Unemployment income and kiddie tax

Is unemployment income subject to kiddie tax? Short answer is yes, find out more here.

March 11, 2021

Q: Is unemployment income subject to kiddie tax?

Pat and Nikki claimed their daughter Eloise on their 2020 tax return. In 2020 Eloise was 20 years old and a full-time student. She earned about $2,500 in the beginning of 2020 from a part-time job at a community center. Then the center closed because of the pandemic and Eloise collected unemployment of about $13,000. She was not self-supporting; Pat and Nikki continued to pay most of her expenses. They received the $500 other dependent credit and the American opportunity credit. Will Eloise be subject to kiddie tax in 2020? Would it make a difference if she was not claimed as a dependent? What about AMT?

 

A: Unemployment income is considered unearned income for kiddie tax purposes.

Yes, Eloise will be subject to the kiddie tax because of her unemployment compensation.

Children who are subject to the kiddie tax

The tax on unearned income of children, known as the kiddie tax, applies when the child has unearned income of more than $2,200 (for 2020) and all the following apply:

  • At the end of the tax year the child was
    • Under age 18, or
    • Age 18 and didn’t have earned income that was more than one-half of the child’s support, or
    • A full-time student age 19-23 and didn’t have earned income that was more than one-half of the child’s support.
  • At least one of the child’s parents was alive at the end of the year.
  • The child is required to file a tax return for the year.
  • The child doesn’t file a joint tax return for the year.

Applying these criteria to Eloise, in 2020 she was 20 years old, a full-time student, presumably not married, and had two living parents. She had unearned income of $13,000, which is more than the 2020 unearned income thresholds of $2,200 for kiddie tax and $1,100 for the dependent filing requirement. She did not provide more than half of her own support from her earned income.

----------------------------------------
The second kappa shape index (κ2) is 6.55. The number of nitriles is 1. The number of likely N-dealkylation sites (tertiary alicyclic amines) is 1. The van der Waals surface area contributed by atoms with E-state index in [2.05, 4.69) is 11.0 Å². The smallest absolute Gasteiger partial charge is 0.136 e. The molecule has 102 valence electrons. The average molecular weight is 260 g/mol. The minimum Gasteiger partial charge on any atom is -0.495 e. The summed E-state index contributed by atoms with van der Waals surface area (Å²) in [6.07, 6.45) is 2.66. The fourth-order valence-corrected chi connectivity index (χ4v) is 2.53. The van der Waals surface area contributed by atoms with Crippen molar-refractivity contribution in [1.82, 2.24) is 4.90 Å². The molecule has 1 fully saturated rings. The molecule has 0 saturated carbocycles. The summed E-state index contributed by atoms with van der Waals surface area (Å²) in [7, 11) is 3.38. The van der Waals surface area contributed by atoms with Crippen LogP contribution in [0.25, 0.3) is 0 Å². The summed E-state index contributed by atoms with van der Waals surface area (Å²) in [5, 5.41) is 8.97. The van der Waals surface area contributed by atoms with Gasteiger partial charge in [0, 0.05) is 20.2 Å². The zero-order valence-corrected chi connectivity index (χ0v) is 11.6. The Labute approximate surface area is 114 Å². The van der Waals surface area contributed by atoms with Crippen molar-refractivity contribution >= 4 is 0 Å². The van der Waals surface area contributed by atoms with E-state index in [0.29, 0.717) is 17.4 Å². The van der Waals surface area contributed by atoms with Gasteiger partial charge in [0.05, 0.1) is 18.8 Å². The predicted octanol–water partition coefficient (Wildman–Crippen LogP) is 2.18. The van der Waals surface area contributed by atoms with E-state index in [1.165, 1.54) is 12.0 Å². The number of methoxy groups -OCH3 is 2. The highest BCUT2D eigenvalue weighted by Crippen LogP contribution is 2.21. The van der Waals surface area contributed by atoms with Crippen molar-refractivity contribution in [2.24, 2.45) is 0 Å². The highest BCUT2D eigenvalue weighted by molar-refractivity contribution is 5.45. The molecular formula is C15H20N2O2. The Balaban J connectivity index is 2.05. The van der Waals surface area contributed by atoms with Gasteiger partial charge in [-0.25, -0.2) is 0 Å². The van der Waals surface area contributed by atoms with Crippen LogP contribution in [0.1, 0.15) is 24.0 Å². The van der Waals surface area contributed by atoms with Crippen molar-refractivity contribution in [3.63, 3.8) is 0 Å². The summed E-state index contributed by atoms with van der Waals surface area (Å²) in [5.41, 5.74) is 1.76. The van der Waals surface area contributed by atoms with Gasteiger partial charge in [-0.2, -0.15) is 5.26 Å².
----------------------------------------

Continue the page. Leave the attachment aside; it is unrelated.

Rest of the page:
Unemployment compensation is subject to kiddie tax

Unearned income is not limited to investment income such as dividends and interest. It includes any type of income that isn’t earned income, including unemployment compensation, taxable social security benefits, alimony, some taxable scholarships, and more.

Eloise will have to file her 2020 tax return as a dependent and complete Form 8615, Tax for Certain Children Who Have Unearned Income to calculate the kiddie tax based on her parents’ tax rates.

The AMT exemption is $72,900 (for 2020) for single filers. Before the SECURE Act, a much lower AMT exemption applied to children subject to kiddie tax. In 2017 the exemption was $7,500 plus earned income. Under the SECURE Act, starting in 2018, there is no special kiddie tax exemption, i.e. the same inflation-adjusted AMT exemption applies to all filers. Because of the higher AMT exemption amount, Eloise will not pay AMT in 2020 and does not have to file Form 6251.

Kiddie tax vs. dependency status

Note that Eloise is subject to kiddie tax because she meets the criteria explained above and not because she is a dependent, whether or not her parents claim her.

Eloise is a dependent because she meets the qualifying child age, relationship, residency, and support tests with respect to her parents Pat and Nikki. The dependency rules and the kiddie tax rules are similar, but they are not identical. For example, Eloise would not meet the qualifying child support test if she provided more than half of her own support from her total income and her other sources of support. In contrast, she would not meet the kiddie tax support threshold if she provided more than half of her own support based on her earned income only.

Non-dependents may be subject to kiddie tax. Suppose that in 2020 Eloise was not Pat’s and Nikki’s dependent because she did pay more than half of her expenses from her total income of $15,500 and any other sources of support she may have, such as personal savings. In that case, she would file her 2020 tax return as a non-dependent. However, assuming she did not pay more than half of her expenses from her $2,500 earned income alone, the kiddie tax would still apply. The same would hold true if she were not a dependent for some other reason, such as not living with her parents more than half the year.

Originally published in the March 3, 2021 edition of TAX in the News.

 

 

 

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